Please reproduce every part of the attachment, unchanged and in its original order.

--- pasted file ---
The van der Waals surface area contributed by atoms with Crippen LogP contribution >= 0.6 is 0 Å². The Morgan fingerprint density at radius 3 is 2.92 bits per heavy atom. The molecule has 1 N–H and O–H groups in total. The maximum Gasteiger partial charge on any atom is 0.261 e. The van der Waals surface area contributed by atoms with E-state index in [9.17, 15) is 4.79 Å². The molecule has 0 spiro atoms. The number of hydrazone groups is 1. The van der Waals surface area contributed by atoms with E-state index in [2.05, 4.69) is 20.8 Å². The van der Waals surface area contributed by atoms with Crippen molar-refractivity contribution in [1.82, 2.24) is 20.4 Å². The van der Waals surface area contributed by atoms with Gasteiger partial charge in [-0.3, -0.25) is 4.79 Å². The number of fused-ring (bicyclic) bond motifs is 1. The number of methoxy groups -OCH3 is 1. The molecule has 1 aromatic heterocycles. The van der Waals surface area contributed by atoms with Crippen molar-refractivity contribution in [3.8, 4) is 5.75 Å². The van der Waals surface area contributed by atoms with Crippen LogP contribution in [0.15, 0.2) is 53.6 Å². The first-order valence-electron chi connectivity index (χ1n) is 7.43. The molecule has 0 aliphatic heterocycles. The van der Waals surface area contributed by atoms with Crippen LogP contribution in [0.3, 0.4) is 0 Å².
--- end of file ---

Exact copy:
The van der Waals surface area contributed by atoms with Crippen LogP contribution >= 0.6 is 0 Å². The Morgan fingerprint density at radius 3 is 2.92 bits per heavy atom. The molecule has 1 N–H and O–H groups in total. The maximum Gasteiger partial charge on any atom is 0.261 e. The van der Waals surface area contributed by atoms with E-state index in [9.17, 15) is 4.79 Å². The molecule has 0 spiro atoms. The number of hydrazone groups is 1. The van der Waals surface area contributed by atoms with E-state index in [2.05, 4.69) is 20.8 Å². The van der Waals surface area contributed by atoms with Crippen molar-refractivity contribution in [1.82, 2.24) is 20.4 Å². The van der Waals surface area contributed by atoms with Gasteiger partial charge in [-0.3, -0.25) is 4.79 Å². The number of fused-ring (bicyclic) bond motifs is 1. The number of methoxy groups -OCH3 is 1. The molecule has 1 aromatic heterocycles. The van der Waals surface area contributed by atoms with Crippen molar-refractivity contribution in [3.8, 4) is 5.75 Å². The van der Waals surface area contributed by atoms with Crippen LogP contribution in [0.15, 0.2) is 53.6 Å². The first-order valence-electron chi connectivity index (χ1n) is 7.43. The molecule has 0 aliphatic heterocycles. The van der Waals surface area contributed by atoms with Crippen LogP contribution in [0.3, 0.4) is 0 Å².